The adventuresome life of a Great Pyrenees/Newfoundland dog in Northwestern Ontario

Posts tagged ‘Ice Roads’

More New Neighbours

Every winter we see a temporary rise in the population here abouts. I’m not crazy about new neighbours, so I’m glad that they usually seem to stay out of my territory, building their huts on the hard water about two miles down the bay from us.

These neighbours are mostly male two-leggers. They spend most of their time in their huts, sometimes alone, sometimes together. Some of them have special panels on their huts that convert the sunlight to something called electricity. This allows them to do some light cooking and to watch sports on their noisy boxes.

They drink beer a lot, too, some of them. Sometimes, when they erect one of their huts in my territory, they leave cases of this beer stuff behind. I hate to see it go to waste, so I bring it back home and enjoy it while I monitor goings on from my watching rock. Until Elizabeth notices…. She doesn’t like me indulging in any way whatsoever. I don’t know why. I figure I burn enough calories chewing through the tin cans to get the good stuff inside… Perhaps its because it makes me burp a lot.

It seems that these hut two-leggers spend more time at their huts on weekends. We were coming home from work on Saturday when I noticed some activity in the village, so I asked Elizabeth if she would go back and take a picture so I could show you. The dwellings are very primitive as you can see. The one that sometimes goes up on my patrol route is actually a tent! That makes it much easier for me to access. It also means I can tell you about one of the other, very strange features I’ve noticed about these huts… They have holes in the floor! The two-leggers who live inside dangle strings that have hooks with tiny fish impaled on them (ouch!). The two-leggers sit for hours watching those holes. Then, when they notice any movement of the line, they quickly go to that hole and pull up the string. And what do you know? The tiny little fish has grown to monster size!

The fish-growing village down the bay from us. It is smaller this year than it usually is. We have been having a much warmer winter and the ice took a long time to get thick enough for cars and huts, so I think many of the fish-grower two-leggers went north this year. It apparently is colder further north...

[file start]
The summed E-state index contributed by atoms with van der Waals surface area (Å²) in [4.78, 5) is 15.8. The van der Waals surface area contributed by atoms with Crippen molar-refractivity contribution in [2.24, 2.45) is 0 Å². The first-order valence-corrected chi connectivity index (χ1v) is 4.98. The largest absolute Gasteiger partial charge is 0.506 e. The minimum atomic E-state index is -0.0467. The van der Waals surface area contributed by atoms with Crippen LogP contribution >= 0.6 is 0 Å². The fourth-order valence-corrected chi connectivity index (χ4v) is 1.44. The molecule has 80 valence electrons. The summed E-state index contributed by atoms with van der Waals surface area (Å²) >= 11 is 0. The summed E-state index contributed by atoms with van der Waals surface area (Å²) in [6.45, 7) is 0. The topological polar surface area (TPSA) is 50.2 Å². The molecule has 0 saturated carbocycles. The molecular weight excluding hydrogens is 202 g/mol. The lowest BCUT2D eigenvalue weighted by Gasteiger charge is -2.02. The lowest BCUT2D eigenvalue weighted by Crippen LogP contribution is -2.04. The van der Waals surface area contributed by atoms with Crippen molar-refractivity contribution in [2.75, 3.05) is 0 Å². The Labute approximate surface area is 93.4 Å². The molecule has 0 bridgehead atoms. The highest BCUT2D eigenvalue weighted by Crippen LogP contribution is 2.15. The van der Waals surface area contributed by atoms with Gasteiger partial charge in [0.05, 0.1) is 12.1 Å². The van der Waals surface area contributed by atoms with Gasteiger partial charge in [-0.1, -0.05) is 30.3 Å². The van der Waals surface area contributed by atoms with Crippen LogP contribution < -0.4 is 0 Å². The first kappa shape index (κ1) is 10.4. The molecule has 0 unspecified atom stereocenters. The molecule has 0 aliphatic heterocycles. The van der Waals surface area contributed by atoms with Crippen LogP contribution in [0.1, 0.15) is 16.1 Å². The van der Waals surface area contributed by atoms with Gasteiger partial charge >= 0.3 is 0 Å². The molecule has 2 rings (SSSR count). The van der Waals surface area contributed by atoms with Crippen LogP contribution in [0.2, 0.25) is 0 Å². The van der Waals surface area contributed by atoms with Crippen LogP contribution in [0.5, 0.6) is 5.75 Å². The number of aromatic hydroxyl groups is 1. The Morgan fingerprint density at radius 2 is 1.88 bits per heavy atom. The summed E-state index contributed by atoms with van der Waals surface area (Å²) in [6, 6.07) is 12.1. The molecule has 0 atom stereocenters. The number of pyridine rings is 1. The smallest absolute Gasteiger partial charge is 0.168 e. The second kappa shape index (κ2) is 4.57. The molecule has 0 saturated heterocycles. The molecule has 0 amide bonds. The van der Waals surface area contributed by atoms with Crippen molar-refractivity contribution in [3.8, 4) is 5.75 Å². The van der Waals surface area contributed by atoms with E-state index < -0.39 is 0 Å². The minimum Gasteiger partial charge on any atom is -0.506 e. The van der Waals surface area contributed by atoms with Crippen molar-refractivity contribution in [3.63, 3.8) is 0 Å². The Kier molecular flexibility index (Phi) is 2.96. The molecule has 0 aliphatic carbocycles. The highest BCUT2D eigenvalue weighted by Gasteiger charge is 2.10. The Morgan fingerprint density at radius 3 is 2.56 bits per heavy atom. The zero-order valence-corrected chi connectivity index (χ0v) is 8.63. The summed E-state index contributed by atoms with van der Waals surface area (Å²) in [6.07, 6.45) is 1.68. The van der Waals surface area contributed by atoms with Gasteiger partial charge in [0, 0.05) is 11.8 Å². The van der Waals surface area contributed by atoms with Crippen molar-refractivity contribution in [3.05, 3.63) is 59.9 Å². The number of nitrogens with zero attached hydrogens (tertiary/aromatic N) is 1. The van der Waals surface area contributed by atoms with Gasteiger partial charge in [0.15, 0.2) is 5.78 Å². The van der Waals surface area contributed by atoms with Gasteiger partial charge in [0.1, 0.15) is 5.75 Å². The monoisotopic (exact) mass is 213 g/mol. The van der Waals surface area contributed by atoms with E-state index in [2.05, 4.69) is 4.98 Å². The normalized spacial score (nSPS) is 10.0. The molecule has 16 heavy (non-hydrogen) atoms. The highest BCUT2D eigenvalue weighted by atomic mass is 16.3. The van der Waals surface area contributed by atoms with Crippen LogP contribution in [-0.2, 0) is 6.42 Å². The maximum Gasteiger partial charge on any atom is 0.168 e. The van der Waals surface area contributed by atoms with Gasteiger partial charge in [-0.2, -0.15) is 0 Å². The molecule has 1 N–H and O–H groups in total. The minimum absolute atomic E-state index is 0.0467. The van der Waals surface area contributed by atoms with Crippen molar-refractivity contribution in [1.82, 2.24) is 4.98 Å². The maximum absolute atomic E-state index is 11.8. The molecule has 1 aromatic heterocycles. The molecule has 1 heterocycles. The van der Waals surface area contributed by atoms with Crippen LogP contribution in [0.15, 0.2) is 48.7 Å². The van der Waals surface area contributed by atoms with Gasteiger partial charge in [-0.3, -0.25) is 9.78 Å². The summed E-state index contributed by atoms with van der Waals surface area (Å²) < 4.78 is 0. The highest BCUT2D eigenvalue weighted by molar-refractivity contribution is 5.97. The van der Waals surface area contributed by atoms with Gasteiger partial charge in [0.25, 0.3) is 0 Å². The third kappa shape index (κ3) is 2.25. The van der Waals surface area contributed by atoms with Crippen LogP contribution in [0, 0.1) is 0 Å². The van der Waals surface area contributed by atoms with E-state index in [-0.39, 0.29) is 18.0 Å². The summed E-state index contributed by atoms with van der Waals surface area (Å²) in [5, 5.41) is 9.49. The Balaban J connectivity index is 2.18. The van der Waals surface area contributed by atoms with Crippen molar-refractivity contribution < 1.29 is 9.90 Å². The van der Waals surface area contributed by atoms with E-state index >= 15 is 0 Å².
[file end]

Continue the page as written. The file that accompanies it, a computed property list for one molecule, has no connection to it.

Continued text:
The fish-growing village down the bay from us. It is smaller this year than it usually is. We have been having a much warmer winter and the hard water took a long time to get thick enough for growly beasts and huts, so I think many of the fish-grower two-leggers went north this year. It apparently is colder further north… Notice the hard water path made especially for growly beasts to travel on in the foreground.

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Playing Hookey!

Well, I was going to do a Tail Thumper today…

Elizabeth isn’t going into work today. The long and hilly little gravel path that the growly beast always takes to the big gravel path is so slippery that we can’t even walk on it without falling! Yesterday the temperature rose to 6C, and it didn’t freeze overnight. Elizabeth is grumpy, not because she must close the bookshop for a couple of days – all the snow (what little we have) is melting and she wanted MORE so she could go out and use her webbed paw-extenders!

The growly beast is just above the two posts on the right. Elizabeth says the Ice Road is almost highway-sized!

The growly beast is just above the two posts on the right. Elizabeth says the Ice Road is almost highway-sized!

The MORE part is coming. A great big storm is coming today and tomorrow, and overnight tonight we are supposed to get 15 cm of snow. Tomorrow the temperature is going to drop to the -20C range, which is only just a little colder than what it’s supposed to be.

The Ice Road really stands out now because the thaw has made the surface slushy.

The Ice Road really stands out now because the thaw has made the surface slushy.

The snow is really squishy now. Elizabeth thought this would be a good time to go out and take a photo of the Ice Road, a big path two-leggers make over the river so they can take their growly beasts out fishing or to their cottages. You see, many cottages around here have no gravel paths going into them – two-leggers go over the water in their noisy tin cans to get to them in the summertime.

There's the Sneaky Deer! It's a long ways away from us, so I didn't need to chase it away.

There’s the Sneaky Deer! She’s a long ways away from us, so I didn’t need to worry about her this time.

We saw an SUV-type growly beast go over the Ice Road, and Elizabeth snapped a quick shot from where we were so you could get an idea of the size of the path. Then we went to a better place to take a good scenic shot.

While we were there, a Sneaky Deer came down off Siggy’s Island to cross the river to the mainland. She came all the way to the Ice Road, sniffed at it and decided it wasn’t safe (its all slushy on top from the thaw). She went back halfway to Siggy’s Island, then tried to cross again. But she couldn’t bring herself to risk crossing the Ice Road. She repeated this several times over about twenty minutes, then decided to stay on Siggy’s Island. Probably after the storm, when the Ice Road is covered in snow again, she won’t be afraid to cross it.

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